Jack CashillI’m currently reviewing the book Popes and Bankers for Thomas Nelson publishers. It’s a history of credit and debt from the Ancient Greeks to the Modern present. Admittedly, I’m only up to the Reformation, but so far it’s a pretty enjoyable read. It combines a laid-back, easy-to-understand style with constant literary allusions and academic snark and sarcasm that paradoxically mocks the “Institution” while obviously speaking from within its intellectual ranks.

But as I said, this book has been published by Thomas Nelson publishers — the house that brings us Max Lucado (read my recent review), John Eldridge, and books such as Rick and Bubba’s Guide to the Almost Nearly Perfect Marriage. In short, this is the publishing house for many of the books that send postmodern Christian twentysomethings into cringing spasms. At times, these criticisms are a bit unwarranted (as in the case of Lucado), but Thomas Nelson unquestionably specializes in light Christian fiction and fare, mainly focusing on devotionals and “Christian” self-help.

This is why the other day I was struck with this thought: why on earth is this book — a history of economics — being published by Thomas Nelson? Sure, I had noticed the attempts of the author to reclaim and redraw the narrative of church history from the caricatures and misunderstandings that sometimes cast the Ccurch in a negative light. I read the occasional jabs at the “liberal” educational and historical establishment that dared to say “absurdities” like: the Crusades were bad and the Church was wrong to do them. (Side note: To defend the Crusades, the author employs the same cultural/religious-relativism he obviously disdains by saying things like “if we only understood what they believed they were doing in the context of their culture and time, we wouldn’t look down on them so much.” That was a paraphrase.) Yes, I could tell this guy was a conservative Christian who was writing a history book, but still, this book seemed not to fit neatly in the Thomas Nelson canon that precedes it.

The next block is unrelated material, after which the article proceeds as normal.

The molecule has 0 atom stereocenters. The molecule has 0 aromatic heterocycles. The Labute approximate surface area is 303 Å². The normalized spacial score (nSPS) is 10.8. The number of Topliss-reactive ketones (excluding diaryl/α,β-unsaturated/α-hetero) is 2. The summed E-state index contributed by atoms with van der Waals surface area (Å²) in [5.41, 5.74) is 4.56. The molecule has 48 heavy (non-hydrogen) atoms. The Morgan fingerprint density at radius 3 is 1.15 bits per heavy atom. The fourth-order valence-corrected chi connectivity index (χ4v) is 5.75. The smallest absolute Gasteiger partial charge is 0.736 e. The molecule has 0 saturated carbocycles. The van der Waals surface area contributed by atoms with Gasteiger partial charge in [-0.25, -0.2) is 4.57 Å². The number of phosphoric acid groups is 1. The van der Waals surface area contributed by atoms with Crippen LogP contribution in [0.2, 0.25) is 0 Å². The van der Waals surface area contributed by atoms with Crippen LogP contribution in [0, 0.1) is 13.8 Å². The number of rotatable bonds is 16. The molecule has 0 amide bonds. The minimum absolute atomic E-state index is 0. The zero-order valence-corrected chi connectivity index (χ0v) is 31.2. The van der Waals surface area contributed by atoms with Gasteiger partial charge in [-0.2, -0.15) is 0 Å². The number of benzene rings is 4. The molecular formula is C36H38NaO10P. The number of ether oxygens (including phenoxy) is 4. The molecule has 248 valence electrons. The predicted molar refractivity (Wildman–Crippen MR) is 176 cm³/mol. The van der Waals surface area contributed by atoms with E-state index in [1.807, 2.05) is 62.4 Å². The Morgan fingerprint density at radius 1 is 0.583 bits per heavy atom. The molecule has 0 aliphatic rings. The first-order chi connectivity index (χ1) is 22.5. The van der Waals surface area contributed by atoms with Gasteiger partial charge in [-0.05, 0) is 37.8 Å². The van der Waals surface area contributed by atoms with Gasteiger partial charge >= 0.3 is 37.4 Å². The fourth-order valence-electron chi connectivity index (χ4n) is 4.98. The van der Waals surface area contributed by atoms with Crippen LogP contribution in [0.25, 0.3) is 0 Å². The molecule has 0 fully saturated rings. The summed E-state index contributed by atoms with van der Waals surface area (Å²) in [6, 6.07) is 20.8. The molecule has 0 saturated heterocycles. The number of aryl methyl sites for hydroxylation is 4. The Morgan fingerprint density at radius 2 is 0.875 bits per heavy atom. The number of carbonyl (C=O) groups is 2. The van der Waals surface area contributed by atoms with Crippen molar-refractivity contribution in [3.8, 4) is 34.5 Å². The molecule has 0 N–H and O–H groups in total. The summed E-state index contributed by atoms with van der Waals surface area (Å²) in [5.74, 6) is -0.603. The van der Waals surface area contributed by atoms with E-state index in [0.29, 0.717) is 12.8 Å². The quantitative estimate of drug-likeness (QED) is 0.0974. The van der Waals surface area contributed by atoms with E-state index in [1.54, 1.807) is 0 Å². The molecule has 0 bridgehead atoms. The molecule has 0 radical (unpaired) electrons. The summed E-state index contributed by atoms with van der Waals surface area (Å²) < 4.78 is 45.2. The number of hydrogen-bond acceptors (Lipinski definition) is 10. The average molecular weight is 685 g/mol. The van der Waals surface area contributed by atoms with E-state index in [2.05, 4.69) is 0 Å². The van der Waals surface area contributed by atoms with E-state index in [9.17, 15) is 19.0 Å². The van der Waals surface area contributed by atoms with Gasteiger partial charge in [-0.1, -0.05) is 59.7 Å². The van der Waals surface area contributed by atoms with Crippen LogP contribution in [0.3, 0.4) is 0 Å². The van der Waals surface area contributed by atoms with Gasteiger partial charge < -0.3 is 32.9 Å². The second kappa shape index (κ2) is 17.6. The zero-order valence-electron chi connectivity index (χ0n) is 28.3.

So I googled the author, Jack Cashill. I wish I hadn’t.

This guy is f-ing insane. Maybe that’s something of an overstatement. But really, when I looked this guy up I was, well, shocked. Cashill’s most recent claim to fame was a series of essays he wrote trying to convince the reader that Barack Obama did not in fact write his two books, but rather Bill Ayers (the “terrorist” Obama was said to have been “pallin’ around with“). Check out the books he’s written. Cashill has a book written about how TWA Flight 800 was actually shot down by the military to hide the fact that it had been hijacked 9/11-style, and Clinton didn’t want a terrorist attack on his presidential record. And speaking of the Clintons, Cashill has a book about them too, where he may not outright accuse them of murdering a politically inconvenient family friend, but “isn’t it funny all these ‘coincidences’ that almost make it look like that? Well that’s weird!” He even has a not-at-all-subtly arrogantly titled piece entitled “How the Liberal Mind Works.” Even the faintest perusal of his personal website will show a magnanimity of some of the most hard-right, conspiratorial Republican rhetoric you’ll find anywhere on the web — and that’s saying a lot.

Honestly, I’m no bleeding-heart myself, but if you are a Christian with a brilliant mind and the ability to write as prolifically as Cashill can (and does), why would you choose (if you must choose) to beat this one drum — the hyper-conservative political drum — as if it were the single most existentially defining aspect of your selfhood you wish to express to the world? I can respect people for holding the opinions Cashill holds (heck, my parents hold most of them), but when this seems to be the only all-consuming passion of your intellect and emotions, I just can’t help but see a disconnect. Further, why would one of the biggest Christian publishing companies continually facilitate such an attitude, offering him an outlet? Would they publish a book by an equally radically liberal author? I doubt it. It frustrates me to see, once again, how pop Christianity is at times the greatest facilitator of hyperpartisanship and blind party politics in our society.

And lastly, I now don’t know what to do with the book review. I’m only a quarter of the way through the book and I can’t seem to bring myself to read it with any hope of clear judgment. I open it up and images of his “crazy books” covers flash upon my mind’s eye. Should I allow the full canon of an author’s work to influence my reading of one, or should I accept this one book on its own terms? Can I? I don’t know. I need help. So I’m throwing this out there for the rest of the world. How would you review such a book?

 
About The Author

Paul Burkhart

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